Friday, July 16, 2010

With Boss Gone, Uncertainty Creeps Into Yankee Universe

We begin the season's second half tonight living in a post-Boss world, and I for one am a little uneasy about it.

We heard from Hal Steinbrenner's people on Thursday that the family doesn't plan on selling the Yankees. But since Hal kind of looks like a bad guy from an eighties ski movie, I'm not quite buying it just yet.

A sample conversation:

Accountant: "Here are your options, Hal. You can keep the team, deal with the day-to-day headaches of running a major sports enterprise, inhale your brother's second-hand smoke for the next 30 years, and futilely attempt to live up to the impossible standards set by your old man.

Hal: Okay ...

Accountant: Or, a filthy rich entrepreneur cuts you a check for $ 1.7 billion and you spend the rest of your life sipping daiquiris in the South of France.

Hal: (Checking flights to Charles de Gaulle Airport) Let me sleep on that.

If you were Hal and Hank, wouldn't you at least have to think about the upside of selling?

Hank already tried his hand at running the day-to-day operations of the club and quickly burned out. Now he's in charge of the family's horse business in Florida, which is kind of like when the Corleones shipped Fredo off to Vegas. Out of sight, out of mind.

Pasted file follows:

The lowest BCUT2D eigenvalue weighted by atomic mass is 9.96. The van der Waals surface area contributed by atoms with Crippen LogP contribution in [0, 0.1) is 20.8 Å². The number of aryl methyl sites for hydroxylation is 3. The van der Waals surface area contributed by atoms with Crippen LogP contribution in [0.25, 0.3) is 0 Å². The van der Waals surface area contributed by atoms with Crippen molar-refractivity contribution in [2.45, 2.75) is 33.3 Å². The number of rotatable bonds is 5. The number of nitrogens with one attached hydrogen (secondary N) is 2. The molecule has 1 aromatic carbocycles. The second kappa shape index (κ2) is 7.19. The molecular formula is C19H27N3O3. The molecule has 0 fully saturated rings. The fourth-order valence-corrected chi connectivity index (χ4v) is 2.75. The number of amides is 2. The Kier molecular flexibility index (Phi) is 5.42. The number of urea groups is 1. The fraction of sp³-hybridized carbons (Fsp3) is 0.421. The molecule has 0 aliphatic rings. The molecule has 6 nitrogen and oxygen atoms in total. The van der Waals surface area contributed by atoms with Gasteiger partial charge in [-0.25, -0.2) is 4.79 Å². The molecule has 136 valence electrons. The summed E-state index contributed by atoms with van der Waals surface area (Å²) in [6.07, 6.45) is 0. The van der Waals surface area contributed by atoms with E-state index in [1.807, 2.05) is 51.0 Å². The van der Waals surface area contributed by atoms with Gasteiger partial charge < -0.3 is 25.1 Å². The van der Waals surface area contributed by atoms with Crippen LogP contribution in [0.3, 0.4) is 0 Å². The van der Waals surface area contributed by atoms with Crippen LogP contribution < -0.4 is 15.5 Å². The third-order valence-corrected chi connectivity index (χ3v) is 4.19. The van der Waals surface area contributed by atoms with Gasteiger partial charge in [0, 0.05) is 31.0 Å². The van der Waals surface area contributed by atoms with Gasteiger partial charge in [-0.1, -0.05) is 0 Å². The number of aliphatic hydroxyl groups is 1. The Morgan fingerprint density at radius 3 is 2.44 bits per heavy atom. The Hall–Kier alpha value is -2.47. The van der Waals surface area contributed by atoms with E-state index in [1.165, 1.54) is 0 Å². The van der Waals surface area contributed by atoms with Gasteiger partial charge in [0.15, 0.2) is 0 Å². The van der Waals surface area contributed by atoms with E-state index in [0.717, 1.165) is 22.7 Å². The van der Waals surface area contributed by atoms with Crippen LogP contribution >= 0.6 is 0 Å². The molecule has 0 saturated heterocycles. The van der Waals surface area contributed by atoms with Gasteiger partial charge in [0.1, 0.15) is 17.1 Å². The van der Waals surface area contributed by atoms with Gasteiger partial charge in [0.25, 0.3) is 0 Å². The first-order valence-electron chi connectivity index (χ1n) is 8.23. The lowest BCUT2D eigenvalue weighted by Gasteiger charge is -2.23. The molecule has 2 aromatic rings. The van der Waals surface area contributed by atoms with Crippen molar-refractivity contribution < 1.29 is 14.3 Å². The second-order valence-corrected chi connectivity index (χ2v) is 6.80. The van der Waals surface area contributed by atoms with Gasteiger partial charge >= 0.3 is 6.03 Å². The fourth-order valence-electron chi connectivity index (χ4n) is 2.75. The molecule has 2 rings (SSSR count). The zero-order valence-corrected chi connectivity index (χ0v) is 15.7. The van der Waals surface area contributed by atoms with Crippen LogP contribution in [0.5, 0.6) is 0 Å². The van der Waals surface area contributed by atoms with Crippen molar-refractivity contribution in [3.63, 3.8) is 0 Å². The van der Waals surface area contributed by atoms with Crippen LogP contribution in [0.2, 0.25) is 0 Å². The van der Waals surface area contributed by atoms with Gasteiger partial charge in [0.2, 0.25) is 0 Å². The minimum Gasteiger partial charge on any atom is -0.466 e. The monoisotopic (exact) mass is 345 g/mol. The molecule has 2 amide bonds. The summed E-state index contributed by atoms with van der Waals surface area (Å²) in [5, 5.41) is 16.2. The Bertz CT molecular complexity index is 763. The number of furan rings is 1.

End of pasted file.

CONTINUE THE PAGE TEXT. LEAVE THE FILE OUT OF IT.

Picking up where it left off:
From an outsider's perspective, it doesn't seem like Hal has the same fire that drove his father to make the Yankees a winner. Hal is a private guy, and it's impossible to know whether his running of the show is out of choice or responsibility.

Even the general manager is left to speculate:

“I think their family loves this,” Brian Cashman told the New York Post . “They are all involved. They like it. This is their life. It is a part of them. Their name is branded on the team.”

The sentiment is nice, but Cashman, like the fans, can only hope that's true.

George may have died on Tuesday, but his days of running the Yankees were long over before that. The new regime of Hal, Randy Levine, Lonn Trost, and Cashman proved in 2009 that they have what it takes to keep the Yankees relevant going forward.

But until we hear from Hal himself that the team is staying in the Steinbrenner family, there will be reason for nerves along River Avenue.

Dan Hanzus writes the Yankees blog River & Sunset and can be reached via e-mail at dhanzus@gmail.com. Follow Dan on Twitter @danhanzus.